Guys! Today’s Friday’s Featured Flip is on Bates Rd. For today’s discussion, I’m going to depart from my usual practice of using the street name as the flipper’s name and instead today’s flippers will be referred to as Norman…of course…have no idea what I’m talking about head over here. And you’re in luck, later on in this post, I make another super dated reference…Now, let’s get on with it. Right?!
Details: Bates Rd.
I think poor Norman took on a huge project and did a lot of great things but also made some questionable choices. Unfortunately, there is only one before picture and its of the exterior. You’ll see, the outside was in pretty rough shape so I imagine the inside was too. I suspect that at some point Norman was probably hemorrhaging money and he felt he needed to dial it back at the end. This is most obvious in the exterior areas of the house, the bathrooms and staging. Nonetheless, given the neighborhood and I were a betting gal (which I’m not), I’d put money on this house selling for over $1.4 million.
This house is pretty close to mine so I’m very familiar with the neighborhood. In fact, we almost bought a house on this block 4 years ago. The neighborhood is really desirable and is within a few blocks of one of the most desirable areas in Oakland. Plus, it’s within walking distance to two very cute shopping areas and easy access to a freeway — while also being pretty quiet.
The buyers of this house are going to be fine spending a lot of money for a relatively small house. I think it’s going to be a married couple in their 30s. They may be in tech but I could also see two lawyers or doctors buying this house who have a clear, 5 year plan for having kids. Another potential buyer is a retired couple who currently live nearby and are looking to downsize – though the stairs leading up may not be ideal for them.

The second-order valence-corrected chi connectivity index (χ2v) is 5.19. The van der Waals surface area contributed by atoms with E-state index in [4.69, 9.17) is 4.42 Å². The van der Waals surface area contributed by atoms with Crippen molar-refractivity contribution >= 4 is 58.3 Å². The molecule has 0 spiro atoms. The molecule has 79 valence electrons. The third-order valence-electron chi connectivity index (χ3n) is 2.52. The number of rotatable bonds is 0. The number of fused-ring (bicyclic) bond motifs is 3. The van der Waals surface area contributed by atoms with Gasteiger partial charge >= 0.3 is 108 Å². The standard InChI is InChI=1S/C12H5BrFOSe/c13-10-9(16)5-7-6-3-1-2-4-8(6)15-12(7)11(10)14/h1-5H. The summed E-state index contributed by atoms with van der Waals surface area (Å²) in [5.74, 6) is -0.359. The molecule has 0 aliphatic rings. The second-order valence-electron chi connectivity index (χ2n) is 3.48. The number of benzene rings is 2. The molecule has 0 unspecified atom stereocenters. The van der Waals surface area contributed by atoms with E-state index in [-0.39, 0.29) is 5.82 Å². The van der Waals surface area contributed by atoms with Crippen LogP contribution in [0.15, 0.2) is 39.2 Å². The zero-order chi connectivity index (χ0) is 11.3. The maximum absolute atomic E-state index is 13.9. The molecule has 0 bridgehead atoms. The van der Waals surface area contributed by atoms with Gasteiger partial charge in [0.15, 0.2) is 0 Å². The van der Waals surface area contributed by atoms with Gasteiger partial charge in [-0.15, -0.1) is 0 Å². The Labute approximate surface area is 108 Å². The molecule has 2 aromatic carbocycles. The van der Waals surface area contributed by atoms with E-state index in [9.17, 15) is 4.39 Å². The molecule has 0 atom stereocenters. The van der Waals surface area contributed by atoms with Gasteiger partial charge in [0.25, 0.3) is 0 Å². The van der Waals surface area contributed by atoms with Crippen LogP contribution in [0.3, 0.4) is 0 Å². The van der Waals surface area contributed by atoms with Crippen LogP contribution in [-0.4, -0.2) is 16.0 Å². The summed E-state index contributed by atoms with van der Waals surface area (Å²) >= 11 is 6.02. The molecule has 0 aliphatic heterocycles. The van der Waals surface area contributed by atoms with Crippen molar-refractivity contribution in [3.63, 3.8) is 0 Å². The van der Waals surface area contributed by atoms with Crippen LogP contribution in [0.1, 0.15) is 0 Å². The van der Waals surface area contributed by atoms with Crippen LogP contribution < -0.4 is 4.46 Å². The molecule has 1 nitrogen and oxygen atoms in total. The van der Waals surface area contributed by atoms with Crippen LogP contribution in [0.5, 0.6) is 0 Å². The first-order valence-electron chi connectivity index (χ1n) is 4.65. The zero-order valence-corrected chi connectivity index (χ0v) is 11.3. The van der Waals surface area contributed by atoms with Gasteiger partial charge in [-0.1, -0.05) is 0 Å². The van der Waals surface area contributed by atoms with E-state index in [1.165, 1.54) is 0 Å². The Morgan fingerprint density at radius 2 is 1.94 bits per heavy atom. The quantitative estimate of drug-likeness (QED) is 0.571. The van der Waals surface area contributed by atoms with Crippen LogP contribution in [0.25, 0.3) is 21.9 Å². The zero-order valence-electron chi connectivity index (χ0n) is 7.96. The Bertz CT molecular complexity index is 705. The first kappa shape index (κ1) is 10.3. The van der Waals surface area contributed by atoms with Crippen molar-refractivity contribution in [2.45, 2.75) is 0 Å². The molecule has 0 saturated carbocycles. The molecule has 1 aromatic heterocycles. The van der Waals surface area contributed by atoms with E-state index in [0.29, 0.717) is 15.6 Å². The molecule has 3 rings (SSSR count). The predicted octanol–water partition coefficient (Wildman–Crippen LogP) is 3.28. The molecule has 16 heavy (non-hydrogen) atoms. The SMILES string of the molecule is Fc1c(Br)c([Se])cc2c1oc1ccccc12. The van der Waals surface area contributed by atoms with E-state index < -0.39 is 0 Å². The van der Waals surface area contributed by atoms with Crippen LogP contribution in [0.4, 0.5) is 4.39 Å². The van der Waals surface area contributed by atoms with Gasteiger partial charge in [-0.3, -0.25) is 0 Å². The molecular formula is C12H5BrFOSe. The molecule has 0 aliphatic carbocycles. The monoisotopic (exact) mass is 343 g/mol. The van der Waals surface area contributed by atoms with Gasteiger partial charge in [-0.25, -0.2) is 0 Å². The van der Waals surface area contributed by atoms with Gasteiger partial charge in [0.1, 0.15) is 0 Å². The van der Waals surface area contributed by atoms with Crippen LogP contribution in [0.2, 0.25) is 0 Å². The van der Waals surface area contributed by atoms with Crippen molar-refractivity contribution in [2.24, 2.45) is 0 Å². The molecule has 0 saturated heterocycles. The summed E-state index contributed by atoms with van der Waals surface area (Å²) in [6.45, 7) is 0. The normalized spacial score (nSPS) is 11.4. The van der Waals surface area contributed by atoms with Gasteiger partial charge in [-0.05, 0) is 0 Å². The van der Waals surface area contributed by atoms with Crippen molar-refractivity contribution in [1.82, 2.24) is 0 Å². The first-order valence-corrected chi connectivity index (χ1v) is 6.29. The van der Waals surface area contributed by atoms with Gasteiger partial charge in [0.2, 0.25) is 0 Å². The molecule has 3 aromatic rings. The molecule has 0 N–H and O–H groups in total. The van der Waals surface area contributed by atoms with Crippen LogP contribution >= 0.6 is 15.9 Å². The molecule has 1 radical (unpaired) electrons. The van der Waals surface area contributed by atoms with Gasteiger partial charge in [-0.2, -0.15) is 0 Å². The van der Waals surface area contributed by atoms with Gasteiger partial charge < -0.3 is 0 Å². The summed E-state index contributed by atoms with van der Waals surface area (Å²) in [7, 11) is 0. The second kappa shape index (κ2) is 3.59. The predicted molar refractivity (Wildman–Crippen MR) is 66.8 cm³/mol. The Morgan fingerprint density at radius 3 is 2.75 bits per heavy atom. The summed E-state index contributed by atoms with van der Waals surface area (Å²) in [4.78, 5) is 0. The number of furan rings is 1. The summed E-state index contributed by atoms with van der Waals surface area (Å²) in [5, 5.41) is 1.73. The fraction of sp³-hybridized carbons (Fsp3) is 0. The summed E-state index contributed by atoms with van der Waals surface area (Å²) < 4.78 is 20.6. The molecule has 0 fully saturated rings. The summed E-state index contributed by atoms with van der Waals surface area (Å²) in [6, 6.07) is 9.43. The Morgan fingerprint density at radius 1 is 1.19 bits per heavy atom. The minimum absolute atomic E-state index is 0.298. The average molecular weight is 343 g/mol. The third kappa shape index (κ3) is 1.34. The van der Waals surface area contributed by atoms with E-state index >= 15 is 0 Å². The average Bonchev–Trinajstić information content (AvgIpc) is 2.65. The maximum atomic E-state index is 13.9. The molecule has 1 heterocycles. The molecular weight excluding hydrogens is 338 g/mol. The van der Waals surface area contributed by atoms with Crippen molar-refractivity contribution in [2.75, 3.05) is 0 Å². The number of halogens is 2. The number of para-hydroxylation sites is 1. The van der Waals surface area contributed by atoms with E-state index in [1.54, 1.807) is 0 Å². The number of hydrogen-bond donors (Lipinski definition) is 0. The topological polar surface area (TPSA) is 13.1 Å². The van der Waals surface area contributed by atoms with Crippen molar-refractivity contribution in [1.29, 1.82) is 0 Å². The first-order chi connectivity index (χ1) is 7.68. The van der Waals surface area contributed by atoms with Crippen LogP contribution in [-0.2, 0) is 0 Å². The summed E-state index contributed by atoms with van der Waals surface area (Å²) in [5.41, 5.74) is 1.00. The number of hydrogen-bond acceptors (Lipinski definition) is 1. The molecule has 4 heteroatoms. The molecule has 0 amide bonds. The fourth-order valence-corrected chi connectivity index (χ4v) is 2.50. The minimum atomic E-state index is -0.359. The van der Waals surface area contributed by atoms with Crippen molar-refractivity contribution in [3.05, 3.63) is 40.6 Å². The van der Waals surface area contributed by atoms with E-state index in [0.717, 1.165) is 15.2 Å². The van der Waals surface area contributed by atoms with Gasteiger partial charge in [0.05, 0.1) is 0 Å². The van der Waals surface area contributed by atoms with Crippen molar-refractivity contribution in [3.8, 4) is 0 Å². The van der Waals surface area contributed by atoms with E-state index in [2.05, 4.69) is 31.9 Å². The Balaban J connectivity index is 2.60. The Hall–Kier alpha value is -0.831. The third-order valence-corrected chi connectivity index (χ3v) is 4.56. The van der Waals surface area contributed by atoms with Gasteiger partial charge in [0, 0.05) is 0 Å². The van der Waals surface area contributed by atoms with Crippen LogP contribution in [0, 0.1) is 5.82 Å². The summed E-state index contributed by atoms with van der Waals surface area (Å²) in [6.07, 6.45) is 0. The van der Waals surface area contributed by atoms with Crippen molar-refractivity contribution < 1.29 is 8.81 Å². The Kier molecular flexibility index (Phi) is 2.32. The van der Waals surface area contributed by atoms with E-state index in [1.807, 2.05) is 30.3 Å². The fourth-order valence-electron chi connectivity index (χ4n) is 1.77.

Without further ado, here’s the house…
So I’m going to show you the after in all her glory without my snarky comments because I feel I owe Norman that much.
Okay, now for some snark…
Living room: after
Right when you walk through the front door, you’re hit by the terrible, horrible no good staging. The staging is so bad here, even I had a hard time looking beyond it to see the bones of the house. For example, the front windows and crown moulding are gorgeous but it’s so hard to appreciate with such bad furniture and accessories. In the second picture, you’ll see I lost my mind over the staging. I’m curious what you think of the floors. They’re that engineered, made-to-look hand scraped “wood” flooring that comes pre-finished. I think I like the color but I’m not digging the “scraped” look. Though I acknowledge it may look better in person.
Dining Room: after
From the living room, we next head into the dining room. Again, the biggest problem with this space is the staging but I also think it’s too small. As you’ll see it opens to the kitchen and then the kitchen opens to an eating area and family room. My guess, given the house is 90+years old, Norman tore some walls down. In the kitchen and dining area, I think Norman should have pushed the kitchen back, eliminated the eat-in area on the other side of the kitchen and had a single dining room. Most people would appreciate one larger dining room over 2 smaller ones that are only 10 feet apart.
Kitchen, Eat-in Area & Family Room: after
The kitchen is fine. They definitely tried adding a lot of elements that are supposed to be in style right now — like the farmhouse stainless steel sink, black faucet, marble subway tile backsplash — and every thing else is neutral — cabinets, counters and cabinet hardware — but for some reason it seems like a Pinterest-Fail.
I think, once again, the staging is to blame. If you get rid of the terrible tchotchikes, the rug in front of the sink and replace the pendants with something like this, this kitchen might be alright. Maybe. I’m still not sure. I’m starting to suspect the floors are the problem, or maybe it’s the the wall color…it’s killing me that I can’t figure it out. Can anyone help? Please?
One of these is the new bathroom. I want to say it’s the master bathroom because houses of this era didn’t have on-suite bathrooms. Plus, it’s on the ground level. Again, not something builders did back in the 1920’s.
Well there you go. What do you think of Norman’s work? Do you believe this house will go for over $1.4 million? And in case you’re curious who Crocker and/or Tubbs are…only the coolest cats in the 80’s.